MacBook-Pro:operator matt$ cat operator.yaml 
apiVersion: kudo.dev/v1beta1
kudoVersion: 0.12.0
operatorVersion: 0.1.0
kubernetesVersion: 1.17.0
appVersion: 10.5.3
maintainers:
- email: matt@mattjarvis.org.uk
  name: Matt Jarvis
name: galera
url: https://mariadb.com/
operatorVersion: 0.1.0
plans:
  deploy:
    strategy: serial
    phases:
      - name: deploy
        strategy: serial
        steps:
          - name: bootstrap_config
            tasks:
              - bootstrap_config
tasks:
    - name: bootstrap_config
      kind: Apply
      spec:
        resources:
          - bootstrap_config.yaml

Now we have the KUDO configuration for this task in place, let’s go ahead and create the bootstrap_config.yaml file.

MacBook-Pro:templates matt$ cat bootstrap_config.yaml 
apiVersion: v1
kind: ConfigMap
metadata:
  name: {{ .Name }}-bootstrap
  namespace: {{ .Namespace }}
data:
  galera.cnf: |
    [galera]
    wsrep_on = ON
    wsrep_provider = /usr/lib/galera/libgalera_smm.so
    wsrep_sst_method = mariabackup
    wsrep_cluster_address = gcomm://
    wsrep_sst_auth = "{{ .Params.SST_USER }}:{{ .Params.SST_PASSWORD }}"
    binlog_format = ROW

As we can see this YAML file is a ConfigMap resource, which contains a single data section called galera.cnf, with the configuration we need for Galera. The bootstrap specific configuration here is the wsrep_cluster_address, which indicates that this will be a bootstrap node :

wsrep_cluster_address = gcomm://

The other important lines is this YAML file are the three which will be templated by KUDO on instantion. Firstly we have the name and namespace lines :

  name: {{ .Name }}-bootstrap
  namespace: {{ .Namespace }}

The .Name variable is unique to each KUDO instance, and since you can’t have instances with the same name in a cluster, this ensures our ConfigMap resource is also unique. We must also namespace all of our KUDO objects, so this gets set by KUDO.

Finally we need to set credentials to be used internally in the Galera cluster for synchronization between nodes :

wsrep_sst_auth = "{{ .Params.SST_USER }}:{{ .Params.SST_PASSWORD }}"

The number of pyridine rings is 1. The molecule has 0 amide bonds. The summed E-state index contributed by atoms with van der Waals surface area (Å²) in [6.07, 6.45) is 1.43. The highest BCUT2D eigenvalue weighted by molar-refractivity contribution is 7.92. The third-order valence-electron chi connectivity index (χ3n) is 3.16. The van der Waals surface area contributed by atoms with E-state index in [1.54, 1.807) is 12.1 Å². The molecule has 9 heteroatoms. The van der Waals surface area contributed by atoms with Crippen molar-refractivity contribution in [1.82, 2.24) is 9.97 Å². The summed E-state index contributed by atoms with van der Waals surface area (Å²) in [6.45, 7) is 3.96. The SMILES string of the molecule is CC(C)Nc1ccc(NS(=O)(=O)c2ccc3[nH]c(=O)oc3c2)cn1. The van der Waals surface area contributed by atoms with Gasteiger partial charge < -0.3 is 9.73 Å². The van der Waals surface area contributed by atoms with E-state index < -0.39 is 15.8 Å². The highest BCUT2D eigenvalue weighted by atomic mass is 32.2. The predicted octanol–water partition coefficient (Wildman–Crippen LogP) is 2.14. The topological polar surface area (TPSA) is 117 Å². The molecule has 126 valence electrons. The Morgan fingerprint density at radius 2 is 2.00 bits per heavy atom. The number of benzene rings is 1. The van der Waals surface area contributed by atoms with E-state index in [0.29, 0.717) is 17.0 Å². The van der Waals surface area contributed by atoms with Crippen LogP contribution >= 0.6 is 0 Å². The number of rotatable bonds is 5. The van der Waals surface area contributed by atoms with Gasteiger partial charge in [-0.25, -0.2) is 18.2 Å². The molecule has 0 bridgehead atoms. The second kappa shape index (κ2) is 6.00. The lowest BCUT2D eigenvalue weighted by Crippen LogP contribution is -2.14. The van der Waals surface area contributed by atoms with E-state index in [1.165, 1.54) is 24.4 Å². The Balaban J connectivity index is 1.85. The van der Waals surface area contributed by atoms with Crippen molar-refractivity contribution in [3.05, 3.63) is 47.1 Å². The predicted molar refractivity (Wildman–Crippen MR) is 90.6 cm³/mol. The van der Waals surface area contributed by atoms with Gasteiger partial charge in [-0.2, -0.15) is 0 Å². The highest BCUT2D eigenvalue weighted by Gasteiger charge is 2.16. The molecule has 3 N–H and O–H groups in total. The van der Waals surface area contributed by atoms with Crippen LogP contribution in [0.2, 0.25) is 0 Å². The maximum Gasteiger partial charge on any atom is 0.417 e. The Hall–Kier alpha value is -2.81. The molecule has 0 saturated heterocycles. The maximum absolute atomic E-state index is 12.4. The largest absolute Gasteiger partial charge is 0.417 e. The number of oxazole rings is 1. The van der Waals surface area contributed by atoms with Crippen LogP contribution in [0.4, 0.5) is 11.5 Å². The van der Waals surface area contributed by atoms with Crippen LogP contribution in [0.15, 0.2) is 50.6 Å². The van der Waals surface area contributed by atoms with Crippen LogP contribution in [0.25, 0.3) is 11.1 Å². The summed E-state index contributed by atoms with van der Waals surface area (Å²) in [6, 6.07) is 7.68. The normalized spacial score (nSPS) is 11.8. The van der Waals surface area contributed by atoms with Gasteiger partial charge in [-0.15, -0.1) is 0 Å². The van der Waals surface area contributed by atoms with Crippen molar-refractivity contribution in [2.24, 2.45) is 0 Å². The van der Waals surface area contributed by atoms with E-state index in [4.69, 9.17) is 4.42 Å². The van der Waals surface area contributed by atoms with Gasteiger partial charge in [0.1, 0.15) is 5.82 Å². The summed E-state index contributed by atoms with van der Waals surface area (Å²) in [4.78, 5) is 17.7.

Here we are referring to two parameters which will be defined in our params.yaml file, so let’s go and add those to our parameters file.

MacBook-Pro:operator matt$ cat params.yaml 
apiVersion: kudo.dev/v1beta1
parameters:
  - name: SST_USER
    description: "User to perform SST as"
    default: "root"
  - name: SST_PASSWORD
    description: "Password for SST user"
    default: "admin"

So here we have defined the two parameters we need, added a description, and given them default values.

First Test

At this point, we want to now test that this part of our operator works correctly. First let’s install KUDO :

MacBook-Pro:operator matt$ kubectl kudo init
$KUDO_HOME has been configured at /Users/matt/.kudo
✅ installed crds
✅ installed service accounts and other requirements for controller to run
✅ installed kudo controller

And now let’s install our operator. The KUDO CLI extension allows me to install directly from the local filesystem, so from our operator directory :

MacBook-Pro:operator matt$ kubectl kudo install .
operator.kudo.dev/v1beta1/galera created
operatorversion.kudo.dev/v1beta1/galera-0.1.0 created
instance.kudo.dev/v1beta1/galera-instance created

And now let’s see what the status of our deploy plan is. Since I didn’t specify a name when I installed my operator, our instance automatically gets assigned the name galera-instance :

MacBook-Pro:operator matt$ kubectl kudo plan status --instance=galera-instance
Plan(s) for "galera-instance" in namespace "default":
.
└── galera-instance (Operator-Version: "galera-0.1.0" Active-Plan: "deploy")
    └── Plan deploy (serial strategy) [COMPLETE], last updated 2020-06-23 14:10:39
        └── Phase deploy (serial strategy) [COMPLETE]
            └── Step bootstrap_config [COMPLETE]

Now we are expecting that plan to have created a ConfigMap resource, and for our templating to have configured it correctly. First let’s see if the ConfigMap exists :

MacBook-Pro:operator matt$ kubectl get configmaps
NAME                        DATA   AGE
galera-instance-bootstrap   1      2m1s

So the ConfigMap has been created correctly, and you can see that it’s been named using the .Name variable as we configured in the bootstrap_config.yaml. Let’s take a look at the content :

MacBook-Pro:operator matt$ kubectl describe configmap galera-instance-bootstrap
Name:         galera-instance-bootstrap
Namespace:    default
Labels:       heritage=kudo
              kudo.dev/instance=galera-instance
              kudo.dev/operator=galera